Happy anniversary, dear martech readers. Ten years ago, I started chiefmartec.com, with my first post in February 2008 announcing “martec” being analogous to marcom>, which is why my brand is chiefmartec.com — without the “h” at the end — instead of chiefmartech.com. In retrospect, that probably wasn’t one of my better ideas. “Martec” never caught on; “martech” did.
But looking back over 10 years, I’m surprised and gratified by how well some of the other ideas that emerged on this blog have fared. So in celebration of our first decade together, I thought I’d revisit the top 10 ideas from the first 10 years of chiefmartec.com.
1. Marketing technologists.
IN SHORT: Marketing technologists are hybrid professionals who blend marketing and technical skills. They bridge the worlds of marketing and IT. They work in, or closely with, marketing teams to leverage technology to improve marketing performance and deliver remarkable customer experiences.
(Laura was the first mainstream analyst 4,122″ jobs posted for marketing technologists on linkedin>. 577″ on glassdoor>. Auto-complete for “marketing technologist” on Google leads you to thousands and thousands of articles.
Marketing technologists are a real and growing profession. We documented their work in our marketing” technology landscape>: every vendor I can find who sells software to marketers. There are now more than 5,000.
For over 7 years, I’ve been debating this growth with people who claimed it wasn’t possible:
And in case you’re wondering, we’re working on the 2018 edition of the landscape now. (That’s not the editorial we. As the scale of this project has grown, marketing” tech stacks>. Since 2015, marketing” technology executives from nine fortune companies>, and I was surprised by how large — and growing! — their marketing technology stacks were. The next spring, moderating a panel at a marketing innovation conference, I was startled by 21″ marketing stack slides> we received and published them freely to the community.
In 2016, 57″ marketing stacks> were shared — including ones from major companies such as %E2%80%9Corg” stacks>, including this great Girls” who code> on behalf of the entrants. In conjunction with the The” stackies marketing tech stack awards> program is currently open for entries through April 6, 2018. For each entry, we’ll donate $100 to exponentials” in marketing>. But in 2013, I realized that it was the juxtaposition of fast-changing technology set against slow-changing organizations that presented a kind of a universal dilemma which was underlying the difficulties marketers faced with rapidly evolving marketing technology.
(I coined it “Martec’s Law” in reference to that struggle in the context of the martech community — not to name it after my blog. Accidental faux pax.)
I wasn’t the first person to suggest agile marketing, but I became one of its earliest champions, starting in March 2010 with a proposal for a” book on agile marketing>, which I was delighted to do. But I wanted to frame it in the context of a larger theme…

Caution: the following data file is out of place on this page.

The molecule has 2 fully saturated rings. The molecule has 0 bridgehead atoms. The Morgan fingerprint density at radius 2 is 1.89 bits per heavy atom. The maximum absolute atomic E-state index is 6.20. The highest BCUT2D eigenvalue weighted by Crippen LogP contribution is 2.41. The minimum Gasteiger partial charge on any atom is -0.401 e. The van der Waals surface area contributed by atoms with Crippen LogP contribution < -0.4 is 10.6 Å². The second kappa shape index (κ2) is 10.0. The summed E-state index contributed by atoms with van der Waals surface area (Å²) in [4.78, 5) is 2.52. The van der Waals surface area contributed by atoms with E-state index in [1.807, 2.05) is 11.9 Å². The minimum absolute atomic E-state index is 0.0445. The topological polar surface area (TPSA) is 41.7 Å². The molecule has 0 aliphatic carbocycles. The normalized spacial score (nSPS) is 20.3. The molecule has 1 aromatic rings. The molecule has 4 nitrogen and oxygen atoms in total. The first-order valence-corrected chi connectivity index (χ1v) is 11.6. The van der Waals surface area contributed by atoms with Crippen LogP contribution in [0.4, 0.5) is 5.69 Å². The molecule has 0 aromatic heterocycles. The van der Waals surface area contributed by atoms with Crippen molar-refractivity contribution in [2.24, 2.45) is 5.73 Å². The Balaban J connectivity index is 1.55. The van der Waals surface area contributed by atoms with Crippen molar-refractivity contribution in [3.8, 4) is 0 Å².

6. Hacking marketing (marketing = software).
IN SHORT: Modern marketing has more in common with the software profession than it does with classic marketing management. As surprising as that sounds, it’s the natural result of the world going digital. When you understand that, you can use it to your advantage.
In 2010, I had an epiphany. Software is marketing’s interface to reality. Our choice of software changes what we can see. Our choice of software changes what we can do.”
Traditionally, most people looked at IT as an efficiency play. While that is an important benefit, the real power of technology in marketing is creative: using — and even authoring — software to deliver remarkable customer experiences.
About half of the book is dedicated to agile marketing. But it also covers a range of other software-inspired ideas for better marketing, such as running innovation pipelines, platform thinking, pace layering, unlocking the talent of 10X marketers, and applying the hacker ethos to marketing management.
7. Marketing apps & interactive content.
IN SHORT: Software has empowered marketers to create interactive content at speed and scale, delivering greater utility to prospects and customers and achieving greater engagement and data insights to drive marketing performance.
But there was something more there: a new kind of creative capability for marketing. Where marketing previously lived at the intersection of messages and media, it now had a powerful third dimension in its repertoire — mechanisms.
A subsequent innovation we pioneered for ScribbleLive” acquiring ion interactive> in September 2017. After which, Facebook and , and client devices, apps, and connectivity are competing intensely with each other.
9. Data as a marketing channel.
IN SHORT: Data as a marketing channel is when marketing publishes data — initially through the semantic web, but today through APIs — as a way to increase visibility, grow relationships, create new revenue, and build a brand.
10. MarTech Conference & Martech Manifesto.
IN SHORT: The once separate disciplines of marketing, technology, and management have converged, and the most exciting innovations in business are happening at that intersection. The Third” door media>, we launched the The” grand view of martech: a martech manifesto>.
Marketing, technology, and management were silos of the past. Marketing technology management — martech — is the fabric of the future.
That grand view expresses our guiding vision for the MarTech” conference> is offering one” prediction i certain of>.
Thank you for reading. I hope to see you in April.